To those who are car illiterate, the words "blown head gasket" might not sound so bad. Of course, they also might sound disastrous. The truth lies somewhere in the middle. A blown head gasket in a diesel engine causes coolant leaks, which can cause no small amount of problems to begin with, but left unchecked can ultimately lead to engine failure. The best way to prevent catastrophic damage is to catch a blown head gasket early. Therefore, it's best to get some diagnostic testing done if you find your vehicle has the following symptoms.
If there is a coolant leak, a common symptom is the engine overheating. In some cases, the overheat may be so quick the engine simply won't run long.
A coolant leak from the head gasket can cause the engine to run roughly. It can also cause a loss of engine power and fuel economy.
Another typical symptom is the presence of white smoke or sweet-smelling steam coming from the exhaust pipe.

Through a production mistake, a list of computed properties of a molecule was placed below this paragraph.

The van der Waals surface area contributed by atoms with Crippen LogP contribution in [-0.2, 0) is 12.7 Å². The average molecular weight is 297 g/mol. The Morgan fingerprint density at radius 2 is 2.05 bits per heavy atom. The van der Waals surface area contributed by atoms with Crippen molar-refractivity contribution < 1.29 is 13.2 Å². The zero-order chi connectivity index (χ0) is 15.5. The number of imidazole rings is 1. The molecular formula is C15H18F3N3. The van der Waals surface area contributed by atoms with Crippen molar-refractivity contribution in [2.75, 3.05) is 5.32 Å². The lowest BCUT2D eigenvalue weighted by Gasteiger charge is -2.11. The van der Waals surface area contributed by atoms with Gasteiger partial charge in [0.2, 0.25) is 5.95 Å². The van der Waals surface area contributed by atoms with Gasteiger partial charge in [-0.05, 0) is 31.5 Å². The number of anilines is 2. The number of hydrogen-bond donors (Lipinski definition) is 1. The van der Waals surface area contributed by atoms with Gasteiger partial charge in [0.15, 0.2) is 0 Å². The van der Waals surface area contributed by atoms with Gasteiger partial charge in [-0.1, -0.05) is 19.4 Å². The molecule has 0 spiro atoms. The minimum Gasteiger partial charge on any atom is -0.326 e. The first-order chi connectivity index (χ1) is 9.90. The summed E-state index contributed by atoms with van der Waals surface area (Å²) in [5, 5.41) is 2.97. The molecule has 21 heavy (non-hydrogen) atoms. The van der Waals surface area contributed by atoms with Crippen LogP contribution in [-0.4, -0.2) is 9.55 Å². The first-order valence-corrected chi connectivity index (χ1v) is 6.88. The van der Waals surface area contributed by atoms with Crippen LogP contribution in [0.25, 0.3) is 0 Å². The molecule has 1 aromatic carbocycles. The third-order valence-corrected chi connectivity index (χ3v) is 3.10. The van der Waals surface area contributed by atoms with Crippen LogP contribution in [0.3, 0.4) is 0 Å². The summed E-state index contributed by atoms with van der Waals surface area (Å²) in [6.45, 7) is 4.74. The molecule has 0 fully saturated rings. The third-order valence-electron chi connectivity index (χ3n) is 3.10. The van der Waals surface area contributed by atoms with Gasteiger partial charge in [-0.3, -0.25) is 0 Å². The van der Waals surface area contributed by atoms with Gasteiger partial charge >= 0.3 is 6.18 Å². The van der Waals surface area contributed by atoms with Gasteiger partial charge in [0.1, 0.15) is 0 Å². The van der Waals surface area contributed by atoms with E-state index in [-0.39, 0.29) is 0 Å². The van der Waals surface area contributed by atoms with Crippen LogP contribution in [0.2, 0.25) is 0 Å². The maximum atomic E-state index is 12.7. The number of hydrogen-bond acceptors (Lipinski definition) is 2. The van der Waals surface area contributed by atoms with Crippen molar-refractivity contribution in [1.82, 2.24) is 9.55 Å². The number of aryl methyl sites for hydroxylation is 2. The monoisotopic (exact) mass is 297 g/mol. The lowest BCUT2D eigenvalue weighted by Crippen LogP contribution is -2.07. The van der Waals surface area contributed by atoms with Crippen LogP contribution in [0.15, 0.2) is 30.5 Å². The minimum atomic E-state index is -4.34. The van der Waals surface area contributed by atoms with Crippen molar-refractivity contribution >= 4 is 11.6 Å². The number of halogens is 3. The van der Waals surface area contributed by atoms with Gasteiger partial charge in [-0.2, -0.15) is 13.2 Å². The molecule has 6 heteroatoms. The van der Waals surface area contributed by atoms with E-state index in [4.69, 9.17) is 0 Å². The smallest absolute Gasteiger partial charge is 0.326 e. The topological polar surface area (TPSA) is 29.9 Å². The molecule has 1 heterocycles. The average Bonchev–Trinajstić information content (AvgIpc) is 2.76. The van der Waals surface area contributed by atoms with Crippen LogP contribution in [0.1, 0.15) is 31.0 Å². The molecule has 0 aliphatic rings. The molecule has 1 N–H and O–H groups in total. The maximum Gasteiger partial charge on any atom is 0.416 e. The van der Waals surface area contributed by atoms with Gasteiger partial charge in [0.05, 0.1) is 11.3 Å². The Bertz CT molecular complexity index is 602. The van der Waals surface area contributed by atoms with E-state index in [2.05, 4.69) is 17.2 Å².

The appearance of frothy, milky white coating on the oil cap or the dipstick may indicate a coolant leak into the oil pan. This may also be a symptom of a cracked engine block.
Loss of Coolant
If your engine experiences a loss of coolant, but there is no visible leak, it could mean a leaking head gasket.
Clean Spark Plugs
If one spark plug is visibly cleaner than the others, coolant could be leaking into that cylinder.
The cabin heating vents may emit a strange odour, similar to to synthetic rubber and antifreeze, in the event of a coolant leak.
Coolant in Strange Places
A leak could also cause engine coolant to be forced into the recovery tank or the radiator.